The current study included patients with symptomatic nOH due to a variety of autonomic failure diagnoses who were titrated to an individually optimized dose of droxidopa (i.e., stepwise increases of 100 mg TID from a starting dose of 100 mg TID). Titration of droxidopa to symptomatic response is necessary because the treatment response can vary among patients. Notably, in this study, 60% of patients were titrated to the maximum dose (600 mg TID). In other clinical trials of droxidopa, 600 mg TID was also the most commonly used dose, with approximately 40% of patients receiving 600 mg TID [5, 15]. When initiating treatment with droxidopa, clinicians should aim to safely and efficiently identify the dose of droxidopa that provides the individual patient optimal relief of nOH symptoms.

According to consensus recommendations, the goal of nOH treatment should be reduction of symptom burden and improvement of functionality, not the normalization of BP [2]. Droxidopa is a norepinephrine prodrug that increases norepinephrine levels and vasoconstriction [4]. In the clinical trials conducted to support the US approval of droxidopa, symptomatic improvements and orthostatic BP increase (mean increases after 1 week of treatment, SBP 12 mmHg, DBP 8 mmHg) were observed [5], and orthostatic BP increases have been shown to be sustained for up to 12 months of treatment [10]. Because the current phase 4 study was designed to further assess the durability of the clinical benefits of droxidopa (i.e., study of symptomatic improvement and its effects as measured by OHSA, OHDAS, and CGI-S outcomes), standing/orthostatic BPs were not evaluated.

Supine BPs were evaluated in this study because patients with nOH experience dysregulated autonomic BP control mechanisms as a consequence of autonomic failure pathophysiology, and the use of pressor agents may exacerbate or cause supine hypertension [16]. Not surprisingly, because droxidopa is a pressor agent that increases standing BP, increases in supine BPs from baseline that reached statistical significance were found in this study (mean changes, SBP 15–16 mmHg; DBP 7–9 mmHg). Importantly, mean supine SBP and DBP measurements remained ≤ 134 and ≤ 80 mmHg (respectively) during long-term treatment with droxidopa in this study, which is below the threshold for supine hypertension as defined in current consensus guidelines (SBP ≥ 140 mmHg and/or DBP ≥ 90 mmHg while supine) [16]. The incidence of supine hypertension SBP > 180 mmHg during the 12-week, open-label period was low (1%, 1/114) and generally similar to the rate reported at 3 months in a long-term, open-label extension study of droxidopa (4%, 3/79) [10]. During the titration period in which each patient’s dose was identified based on tolerability and response, progressive increases in supine BP were not observed; however, because some patients were allowed to measure BP at home during titration, the accuracy of these data cannot be verified. Additionally, the most commonly reported AEs (i.e., falls, headaches, and dizziness) in the current study were consistent with those reported in other long-term studies of droxidopa [10, 15].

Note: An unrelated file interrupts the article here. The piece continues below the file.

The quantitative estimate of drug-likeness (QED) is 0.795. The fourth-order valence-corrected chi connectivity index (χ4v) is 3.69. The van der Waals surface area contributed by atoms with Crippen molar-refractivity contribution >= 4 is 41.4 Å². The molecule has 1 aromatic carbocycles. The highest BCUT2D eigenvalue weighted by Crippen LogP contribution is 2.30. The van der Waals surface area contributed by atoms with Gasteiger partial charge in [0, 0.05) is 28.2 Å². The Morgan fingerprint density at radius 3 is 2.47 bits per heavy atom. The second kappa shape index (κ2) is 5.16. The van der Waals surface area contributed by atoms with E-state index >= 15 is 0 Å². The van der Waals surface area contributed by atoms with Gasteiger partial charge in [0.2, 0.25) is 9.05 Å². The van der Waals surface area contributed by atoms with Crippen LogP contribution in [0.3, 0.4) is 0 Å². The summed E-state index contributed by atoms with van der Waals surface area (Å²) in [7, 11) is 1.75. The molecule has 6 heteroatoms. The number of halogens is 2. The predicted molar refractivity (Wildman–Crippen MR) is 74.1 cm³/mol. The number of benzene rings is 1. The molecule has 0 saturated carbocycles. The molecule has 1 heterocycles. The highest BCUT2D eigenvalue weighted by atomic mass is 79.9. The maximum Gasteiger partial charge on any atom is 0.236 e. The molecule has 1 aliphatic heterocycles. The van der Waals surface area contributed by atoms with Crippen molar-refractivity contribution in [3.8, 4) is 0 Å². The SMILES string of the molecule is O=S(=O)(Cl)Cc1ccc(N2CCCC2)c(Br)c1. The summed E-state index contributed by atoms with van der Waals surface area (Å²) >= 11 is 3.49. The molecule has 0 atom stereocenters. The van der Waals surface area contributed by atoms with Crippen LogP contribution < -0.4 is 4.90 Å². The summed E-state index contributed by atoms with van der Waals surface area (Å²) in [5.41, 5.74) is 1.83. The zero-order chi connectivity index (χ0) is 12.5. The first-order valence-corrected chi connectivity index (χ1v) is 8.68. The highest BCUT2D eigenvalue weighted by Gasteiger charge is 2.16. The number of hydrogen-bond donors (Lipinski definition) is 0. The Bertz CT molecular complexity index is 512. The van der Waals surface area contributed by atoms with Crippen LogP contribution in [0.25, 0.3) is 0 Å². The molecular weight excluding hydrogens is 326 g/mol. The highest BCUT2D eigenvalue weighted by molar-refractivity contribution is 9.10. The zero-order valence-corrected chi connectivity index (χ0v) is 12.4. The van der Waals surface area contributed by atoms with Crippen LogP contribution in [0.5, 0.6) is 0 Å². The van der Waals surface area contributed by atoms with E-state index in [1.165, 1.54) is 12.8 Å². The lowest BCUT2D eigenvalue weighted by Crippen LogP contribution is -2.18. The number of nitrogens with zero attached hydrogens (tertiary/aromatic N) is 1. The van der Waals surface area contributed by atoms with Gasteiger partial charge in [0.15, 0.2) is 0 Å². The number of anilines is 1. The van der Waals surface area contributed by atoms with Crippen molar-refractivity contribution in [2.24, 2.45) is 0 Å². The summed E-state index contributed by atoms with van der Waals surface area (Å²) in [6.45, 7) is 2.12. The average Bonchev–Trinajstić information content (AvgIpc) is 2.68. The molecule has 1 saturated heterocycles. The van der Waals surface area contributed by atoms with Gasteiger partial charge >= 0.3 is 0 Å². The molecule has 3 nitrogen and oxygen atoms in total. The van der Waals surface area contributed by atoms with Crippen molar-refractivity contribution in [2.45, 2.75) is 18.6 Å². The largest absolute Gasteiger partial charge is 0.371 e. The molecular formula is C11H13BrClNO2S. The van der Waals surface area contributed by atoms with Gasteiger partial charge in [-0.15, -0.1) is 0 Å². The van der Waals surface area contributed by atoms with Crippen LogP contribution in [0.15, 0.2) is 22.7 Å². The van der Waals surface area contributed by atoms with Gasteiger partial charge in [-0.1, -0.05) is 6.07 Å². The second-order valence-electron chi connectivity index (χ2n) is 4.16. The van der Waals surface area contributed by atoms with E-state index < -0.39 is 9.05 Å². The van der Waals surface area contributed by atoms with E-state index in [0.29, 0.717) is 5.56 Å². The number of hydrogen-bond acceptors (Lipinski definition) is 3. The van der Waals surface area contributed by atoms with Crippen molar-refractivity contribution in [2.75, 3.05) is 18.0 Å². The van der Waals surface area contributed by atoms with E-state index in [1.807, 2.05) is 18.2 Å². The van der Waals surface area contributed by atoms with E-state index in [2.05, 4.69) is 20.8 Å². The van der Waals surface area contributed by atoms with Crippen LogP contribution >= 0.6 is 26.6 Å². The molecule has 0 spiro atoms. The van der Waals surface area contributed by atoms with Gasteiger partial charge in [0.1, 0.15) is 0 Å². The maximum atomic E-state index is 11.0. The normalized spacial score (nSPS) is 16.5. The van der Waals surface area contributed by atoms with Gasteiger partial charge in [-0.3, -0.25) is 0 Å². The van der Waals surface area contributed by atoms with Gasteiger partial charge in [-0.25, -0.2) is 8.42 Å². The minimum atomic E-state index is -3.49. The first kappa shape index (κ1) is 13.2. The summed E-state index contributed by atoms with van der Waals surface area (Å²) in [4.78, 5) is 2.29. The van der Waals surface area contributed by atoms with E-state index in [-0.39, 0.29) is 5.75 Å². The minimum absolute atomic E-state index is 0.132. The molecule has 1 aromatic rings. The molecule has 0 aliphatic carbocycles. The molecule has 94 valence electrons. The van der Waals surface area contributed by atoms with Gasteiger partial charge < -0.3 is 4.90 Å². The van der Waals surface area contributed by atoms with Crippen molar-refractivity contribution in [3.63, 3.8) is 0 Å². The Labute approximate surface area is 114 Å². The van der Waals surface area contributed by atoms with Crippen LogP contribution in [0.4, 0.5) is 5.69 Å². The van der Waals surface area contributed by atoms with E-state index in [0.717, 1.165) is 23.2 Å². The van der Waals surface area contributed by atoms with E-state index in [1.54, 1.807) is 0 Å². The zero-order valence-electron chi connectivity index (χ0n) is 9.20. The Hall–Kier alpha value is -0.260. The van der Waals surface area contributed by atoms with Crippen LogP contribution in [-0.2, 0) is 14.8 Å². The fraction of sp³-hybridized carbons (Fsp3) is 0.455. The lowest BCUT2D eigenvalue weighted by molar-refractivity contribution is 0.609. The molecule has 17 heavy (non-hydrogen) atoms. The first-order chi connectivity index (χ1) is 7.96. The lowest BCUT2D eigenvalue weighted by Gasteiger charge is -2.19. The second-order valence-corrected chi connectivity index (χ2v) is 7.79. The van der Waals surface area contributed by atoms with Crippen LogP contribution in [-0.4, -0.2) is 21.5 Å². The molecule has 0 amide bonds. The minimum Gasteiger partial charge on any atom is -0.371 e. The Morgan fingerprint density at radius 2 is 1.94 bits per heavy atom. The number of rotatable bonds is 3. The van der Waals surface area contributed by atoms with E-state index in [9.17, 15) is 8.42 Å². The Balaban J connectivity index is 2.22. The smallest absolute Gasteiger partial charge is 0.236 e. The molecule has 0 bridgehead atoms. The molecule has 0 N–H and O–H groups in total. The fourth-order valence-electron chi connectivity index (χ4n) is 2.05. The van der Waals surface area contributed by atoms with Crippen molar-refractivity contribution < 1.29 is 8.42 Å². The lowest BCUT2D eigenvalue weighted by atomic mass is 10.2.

Although the results reported herein further support the long-term efficacy and safety profile of droxidopa for the treatment of nOH, the lack of a control group limits the ability to show the relationship between treatment with droxidopa and the outcomes observed. The subsequent double-blind, placebo-controlled period of the study will serve to address causality. However, the durability and stability of clinical outcomes in this study are consistent with data from a prospective study of real-world use of droxidopa, in which beneficial effects were maintained for up to 6 months (end of study), and from an open-label extension study of droxidopa, in which benefits were consistently maintained during 12 months of droxidopa treatment [9, 10].

Furthermore, regarding the discontinuations due to patient withdrawal (n = 9), the specific reasons for each discontinuation are unknown. Although it is possible that some resulted from lack of clinical effect, the stability of the reductions in OHSA, OHDAS, and CGI-S scores observed throughout the treatment period suggests that lack of efficacy was not the primary reason for study discontinuation. In a subanalyses of OHSA Item 1 scores in patients who discontinued (n = 18 with post-baseline data available), 67% (12/18) had improved scores from baseline in their last observed measurement.


In conclusion, the significant improvements in nOH symptoms and the effects of nOH symptoms on activities involving standing or walking after 12 weeks of treatment offer further evidence of the durability and sustained benefits of droxidopa for the treatment of nOH. Evaluations of safety including supine BPs, supine hypertension rates, and other AEs indicate no new signals of concern. The results of the double-blind, placebo-controlled period of this phase 4 study will provide more definitive information about the durability of benefits with droxidopa treatment for patients with symptomatic nOH.